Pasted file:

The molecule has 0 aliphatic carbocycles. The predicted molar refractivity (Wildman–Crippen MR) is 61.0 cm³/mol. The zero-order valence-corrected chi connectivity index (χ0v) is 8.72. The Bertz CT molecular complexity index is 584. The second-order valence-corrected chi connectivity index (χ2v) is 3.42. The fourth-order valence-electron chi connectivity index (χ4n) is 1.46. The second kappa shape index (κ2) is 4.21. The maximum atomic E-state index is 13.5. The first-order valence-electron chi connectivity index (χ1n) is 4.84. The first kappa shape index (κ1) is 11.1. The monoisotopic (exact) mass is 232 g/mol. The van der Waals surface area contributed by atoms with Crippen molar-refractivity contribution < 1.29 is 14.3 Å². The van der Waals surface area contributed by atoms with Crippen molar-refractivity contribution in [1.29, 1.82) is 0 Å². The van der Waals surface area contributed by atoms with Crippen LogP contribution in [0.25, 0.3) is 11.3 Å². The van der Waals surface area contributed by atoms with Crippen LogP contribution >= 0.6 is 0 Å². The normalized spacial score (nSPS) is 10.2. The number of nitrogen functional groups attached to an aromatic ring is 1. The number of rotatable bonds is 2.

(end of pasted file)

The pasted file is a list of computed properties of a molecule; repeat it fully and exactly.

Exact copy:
The molecule has 0 aliphatic carbocycles. The predicted molar refractivity (Wildman–Crippen MR) is 61.0 cm³/mol. The zero-order valence-corrected chi connectivity index (χ0v) is 8.72. The Bertz CT molecular complexity index is 584. The second-order valence-corrected chi connectivity index (χ2v) is 3.42. The fourth-order valence-electron chi connectivity index (χ4n) is 1.46. The second kappa shape index (κ2) is 4.21. The maximum atomic E-state index is 13.5. The first-order valence-electron chi connectivity index (χ1n) is 4.84. The first kappa shape index (κ1) is 11.1. The monoisotopic (exact) mass is 232 g/mol. The van der Waals surface area contributed by atoms with Crippen molar-refractivity contribution < 1.29 is 14.3 Å². The van der Waals surface area contributed by atoms with Crippen molar-refractivity contribution in [1.29, 1.82) is 0 Å². The van der Waals surface area contributed by atoms with Crippen LogP contribution in [0.25, 0.3) is 11.3 Å². The van der Waals surface area contributed by atoms with Crippen LogP contribution >= 0.6 is 0 Å². The normalized spacial score (nSPS) is 10.2. The number of nitrogen functional groups attached to an aromatic ring is 1. The number of rotatable bonds is 2.